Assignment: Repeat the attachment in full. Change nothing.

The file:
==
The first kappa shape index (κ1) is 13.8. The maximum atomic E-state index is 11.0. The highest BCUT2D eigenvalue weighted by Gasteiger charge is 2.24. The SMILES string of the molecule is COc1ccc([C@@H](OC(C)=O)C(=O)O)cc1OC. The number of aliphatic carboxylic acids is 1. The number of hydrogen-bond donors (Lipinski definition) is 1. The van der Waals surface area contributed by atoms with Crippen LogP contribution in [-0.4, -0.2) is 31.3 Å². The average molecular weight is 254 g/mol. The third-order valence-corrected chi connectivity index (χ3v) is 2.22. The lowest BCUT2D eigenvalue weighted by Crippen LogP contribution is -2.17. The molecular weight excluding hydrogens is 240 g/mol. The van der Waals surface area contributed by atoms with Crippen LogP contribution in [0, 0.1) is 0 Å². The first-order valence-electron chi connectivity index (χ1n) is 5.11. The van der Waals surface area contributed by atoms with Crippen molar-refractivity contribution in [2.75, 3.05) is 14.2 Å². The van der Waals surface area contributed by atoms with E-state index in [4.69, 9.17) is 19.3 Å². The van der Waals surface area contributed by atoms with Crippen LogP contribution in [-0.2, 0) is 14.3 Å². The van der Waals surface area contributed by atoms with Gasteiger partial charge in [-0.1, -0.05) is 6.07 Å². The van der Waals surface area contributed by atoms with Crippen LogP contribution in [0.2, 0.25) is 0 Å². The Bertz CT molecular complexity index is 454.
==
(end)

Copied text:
The first kappa shape index (κ1) is 13.8. The maximum atomic E-state index is 11.0. The highest BCUT2D eigenvalue weighted by Gasteiger charge is 2.24. The SMILES string of the molecule is COc1ccc([C@@H](OC(C)=O)C(=O)O)cc1OC. The number of aliphatic carboxylic acids is 1. The number of hydrogen-bond donors (Lipinski definition) is 1. The van der Waals surface area contributed by atoms with Crippen LogP contribution in [-0.4, -0.2) is 31.3 Å². The average molecular weight is 254 g/mol. The third-order valence-corrected chi connectivity index (χ3v) is 2.22. The lowest BCUT2D eigenvalue weighted by Crippen LogP contribution is -2.17. The molecular weight excluding hydrogens is 240 g/mol. The van der Waals surface area contributed by atoms with Crippen LogP contribution in [0, 0.1) is 0 Å². The first-order valence-electron chi connectivity index (χ1n) is 5.11. The van der Waals surface area contributed by atoms with Crippen molar-refractivity contribution in [2.75, 3.05) is 14.2 Å². The van der Waals surface area contributed by atoms with E-state index in [4.69, 9.17) is 19.3 Å². The van der Waals surface area contributed by atoms with Crippen LogP contribution in [-0.2, 0) is 14.3 Å². The van der Waals surface area contributed by atoms with Gasteiger partial charge in [-0.1, -0.05) is 6.07 Å². The van der Waals surface area contributed by atoms with Crippen LogP contribution in [0.2, 0.25) is 0 Å². The Bertz CT molecular complexity index is 454.